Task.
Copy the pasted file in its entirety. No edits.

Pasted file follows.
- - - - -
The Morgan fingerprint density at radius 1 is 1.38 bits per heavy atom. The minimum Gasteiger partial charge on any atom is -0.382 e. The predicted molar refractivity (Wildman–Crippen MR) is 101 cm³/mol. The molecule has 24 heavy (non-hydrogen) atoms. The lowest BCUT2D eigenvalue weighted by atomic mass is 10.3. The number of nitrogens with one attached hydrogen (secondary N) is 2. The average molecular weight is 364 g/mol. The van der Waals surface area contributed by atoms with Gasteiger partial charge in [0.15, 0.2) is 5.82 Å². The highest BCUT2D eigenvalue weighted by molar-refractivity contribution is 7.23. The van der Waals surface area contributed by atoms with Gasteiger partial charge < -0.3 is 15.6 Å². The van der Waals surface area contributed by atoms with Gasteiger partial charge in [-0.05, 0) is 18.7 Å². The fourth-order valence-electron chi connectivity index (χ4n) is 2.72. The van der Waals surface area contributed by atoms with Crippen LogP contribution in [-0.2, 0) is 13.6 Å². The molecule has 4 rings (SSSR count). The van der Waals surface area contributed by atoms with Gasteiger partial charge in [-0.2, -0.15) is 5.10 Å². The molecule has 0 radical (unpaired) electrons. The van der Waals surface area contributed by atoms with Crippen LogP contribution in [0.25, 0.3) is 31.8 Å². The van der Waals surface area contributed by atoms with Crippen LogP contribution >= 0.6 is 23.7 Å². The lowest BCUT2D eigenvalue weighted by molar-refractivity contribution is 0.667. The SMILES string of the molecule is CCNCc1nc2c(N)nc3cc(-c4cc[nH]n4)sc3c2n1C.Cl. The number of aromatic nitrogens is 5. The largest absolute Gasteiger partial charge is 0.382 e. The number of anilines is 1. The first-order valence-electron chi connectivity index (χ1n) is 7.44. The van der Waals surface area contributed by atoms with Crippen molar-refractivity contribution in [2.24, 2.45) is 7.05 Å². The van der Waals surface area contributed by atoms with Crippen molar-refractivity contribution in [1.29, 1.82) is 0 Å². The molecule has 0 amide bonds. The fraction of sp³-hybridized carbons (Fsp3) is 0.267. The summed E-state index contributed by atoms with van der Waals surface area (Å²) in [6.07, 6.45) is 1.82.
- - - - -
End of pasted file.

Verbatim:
The Morgan fingerprint density at radius 1 is 1.38 bits per heavy atom. The minimum Gasteiger partial charge on any atom is -0.382 e. The predicted molar refractivity (Wildman–Crippen MR) is 101 cm³/mol. The molecule has 24 heavy (non-hydrogen) atoms. The lowest BCUT2D eigenvalue weighted by atomic mass is 10.3. The number of nitrogens with one attached hydrogen (secondary N) is 2. The average molecular weight is 364 g/mol. The van der Waals surface area contributed by atoms with Gasteiger partial charge in [0.15, 0.2) is 5.82 Å². The highest BCUT2D eigenvalue weighted by molar-refractivity contribution is 7.23. The van der Waals surface area contributed by atoms with Gasteiger partial charge < -0.3 is 15.6 Å². The van der Waals surface area contributed by atoms with Gasteiger partial charge in [-0.05, 0) is 18.7 Å². The fourth-order valence-electron chi connectivity index (χ4n) is 2.72. The van der Waals surface area contributed by atoms with Crippen LogP contribution in [-0.2, 0) is 13.6 Å². The molecule has 4 rings (SSSR count). The van der Waals surface area contributed by atoms with Gasteiger partial charge in [-0.2, -0.15) is 5.10 Å². The molecule has 0 radical (unpaired) electrons. The van der Waals surface area contributed by atoms with Crippen LogP contribution in [0.25, 0.3) is 31.8 Å². The van der Waals surface area contributed by atoms with Crippen LogP contribution >= 0.6 is 23.7 Å². The lowest BCUT2D eigenvalue weighted by molar-refractivity contribution is 0.667. The SMILES string of the molecule is CCNCc1nc2c(N)nc3cc(-c4cc[nH]n4)sc3c2n1C.Cl. The number of aromatic nitrogens is 5. The largest absolute Gasteiger partial charge is 0.382 e. The number of anilines is 1. The first-order valence-electron chi connectivity index (χ1n) is 7.44. The van der Waals surface area contributed by atoms with Crippen molar-refractivity contribution in [2.24, 2.45) is 7.05 Å². The van der Waals surface area contributed by atoms with Crippen molar-refractivity contribution in [1.29, 1.82) is 0 Å². The molecule has 0 amide bonds. The fraction of sp³-hybridized carbons (Fsp3) is 0.267. The summed E-state index contributed by atoms with van der Waals surface area (Å²) in [6.07, 6.45) is 1.82.